Magical thinking believes that great leaders and even great companies are somehow magically born not made. It argues that business is art not science, and that the Harvard Business School is merely a well-endowed monument to the fact that those who can’t do teach. The management philosophy of magical thinking is “gut feel” and Nike’s “Just do it.”

When the Rabbi reminds the young man that his riddle relies on an impossible premise he is warning against an over-reliance on magical thinking.

II: Modern Thinking
Modern thinking is the enlightenment thinking that ended the Dark Ages and ushered in Newtonian science. Modern thinking thinks that the truth is objective and knowable. Modern thinking looks at the world through the lens of either/or, right/wrong, good/bad. It lives in a billiard ball universe governed by cause and effect, and its true believers think that the “important” things in life are matters of principle, not of taste.

Modern thinking is macro, top-down, and outside-in. In politics, modern thinking assumes that if we want to change people we must first change the environment. Every attempt at macro “social engineering” is an example of modern thinking. It lies at the heart of Karl Marx’s famous dictum that “being determines consciousness” (i.e. economics determines individual psychology) as well as the stimulus/response deterministic psychology of B.F. Skinner and Pavlov’s dog. Modern thinking is the masculine principle of left brain Aristotelian logic, where A and ~A are always and everywhere mutually exclusive.

In business, modern thinking generates every management “system” based on “scientific” laws, policies, and procedures. These systems emerge from things like time and motion studies, and strive to remove the “intangibles” of human nature. Every time an employee punches a time clock he is experiencing modern thinking, and every A/B split marketing test relies on modern thinking as well. Many people (myself included) are attracted to business because of its clean-cut either/or aspects. After all, you either hit your sales target or you don’t.

When the young man jumps to the conclusion that either the sooty face or the clean face will exclusively be washed he is betraying an overreliance on modern thinking.

III: Postmodern
Postmodern thinking insists that truth is “relative,” and owes its genesis to Einstein’s Theory of Relativity. Where modern thinking emphasizes either/or objectivity, postmodern thinking argues for the both/and of subjectivity. If modern thinking looks for the objective exclusivity of A and ~A, postmodern values the inclusiveness of “diversity.”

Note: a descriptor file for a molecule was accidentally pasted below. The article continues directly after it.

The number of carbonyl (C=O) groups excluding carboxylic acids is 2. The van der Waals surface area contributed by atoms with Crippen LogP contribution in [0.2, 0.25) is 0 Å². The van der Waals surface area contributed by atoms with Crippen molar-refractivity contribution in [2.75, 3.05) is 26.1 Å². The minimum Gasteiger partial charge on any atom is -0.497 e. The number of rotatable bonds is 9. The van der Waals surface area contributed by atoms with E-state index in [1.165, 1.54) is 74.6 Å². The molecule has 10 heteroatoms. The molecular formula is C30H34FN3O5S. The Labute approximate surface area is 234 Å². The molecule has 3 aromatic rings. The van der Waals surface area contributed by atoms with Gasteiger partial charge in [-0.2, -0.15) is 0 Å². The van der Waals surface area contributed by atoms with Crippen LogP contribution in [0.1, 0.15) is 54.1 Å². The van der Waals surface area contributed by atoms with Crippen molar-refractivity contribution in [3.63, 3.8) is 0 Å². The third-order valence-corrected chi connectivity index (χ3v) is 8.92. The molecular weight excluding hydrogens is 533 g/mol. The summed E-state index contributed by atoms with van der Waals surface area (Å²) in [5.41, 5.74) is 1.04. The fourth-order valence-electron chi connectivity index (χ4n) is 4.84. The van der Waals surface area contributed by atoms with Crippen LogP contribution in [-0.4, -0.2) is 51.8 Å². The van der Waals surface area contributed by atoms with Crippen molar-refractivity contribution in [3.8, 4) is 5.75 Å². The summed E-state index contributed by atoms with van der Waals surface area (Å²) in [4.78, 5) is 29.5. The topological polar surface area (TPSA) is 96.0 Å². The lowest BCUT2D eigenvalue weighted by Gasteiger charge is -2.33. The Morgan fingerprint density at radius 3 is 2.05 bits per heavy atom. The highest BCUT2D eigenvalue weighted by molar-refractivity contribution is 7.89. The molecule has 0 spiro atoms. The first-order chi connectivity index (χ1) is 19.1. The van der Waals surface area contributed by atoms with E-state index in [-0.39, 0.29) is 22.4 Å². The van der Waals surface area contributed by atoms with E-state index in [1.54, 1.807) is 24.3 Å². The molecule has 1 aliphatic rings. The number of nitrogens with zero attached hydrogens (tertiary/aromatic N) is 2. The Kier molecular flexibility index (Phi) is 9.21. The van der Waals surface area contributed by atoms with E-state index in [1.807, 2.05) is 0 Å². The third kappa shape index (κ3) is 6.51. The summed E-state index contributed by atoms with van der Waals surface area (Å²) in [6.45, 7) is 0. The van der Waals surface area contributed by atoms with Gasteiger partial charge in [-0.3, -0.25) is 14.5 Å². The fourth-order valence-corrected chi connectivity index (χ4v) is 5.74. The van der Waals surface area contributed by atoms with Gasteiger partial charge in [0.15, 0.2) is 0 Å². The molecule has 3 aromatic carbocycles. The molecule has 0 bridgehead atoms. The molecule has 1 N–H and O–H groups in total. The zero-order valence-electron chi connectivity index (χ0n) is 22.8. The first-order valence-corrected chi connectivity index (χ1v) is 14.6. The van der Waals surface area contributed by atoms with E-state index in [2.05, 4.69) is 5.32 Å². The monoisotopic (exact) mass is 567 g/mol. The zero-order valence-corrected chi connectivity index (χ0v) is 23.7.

Postmodern thinking privileges opinion over principle and in extreme cases may question the very existence of things like “truth” and “facts.” Hamlet’s remark that “there is nothing either good or bad, but thinking makes it so” is a prototypical example of postmodern thinking. When modernity insists that important things are matters of principle, postmodernity replies that the most important principle of all, truth, is merely a matter of opinion.

Postmodern business thinking emphasizes culture rather than impersonal, bureaucratic, and scientifically inspired management systems. We see it in the transition away from rules and policies toward a reliance on the bottom-up, inside-out, unifying power of mission and purpose. Postmodern thinking values people, customers, and corporate responsibility over the impersonal metrics of the bottom line. If the either/or approach of modern thinking is a masculine win/lose business mentality, the postmodern is feminine win/win.

In economics the Efficient Market Theory argues in a postmodern way that the Market in its collective wisdom always knows more in a bottom-up way than any stock picker, government regulator, or central planner can ever know. In politics it is interesting to note that conservatives, while they abhor relativistic theology or morality, often argue for the bottom-up approach of markets both economically and socially.

When the young man thinks that by having both the clean man and the sooty man wash he will finally satisfy the Rabbi, he is thinking in a postmodern way.



IV: Paradoxical Thinking
The fourth type of thinking is the ancient yet emergent Paradoxical Thinking. Paradoxical thinking is found in ancient philosophical and religious texts like Zen Buddhism or Plato’s Parmenides. T.S. Eliot’s famous poem Four Quartets echoes the Christian mystic, St. John of the Cross, with lines like these.

In order to arrive at what you do not know
You must go by a way which is the way of ignorance.
In order to possess what you do not possess
You must go by the way of dispossession.
In order to arrive at what you are not
You must go through the way in which you are not.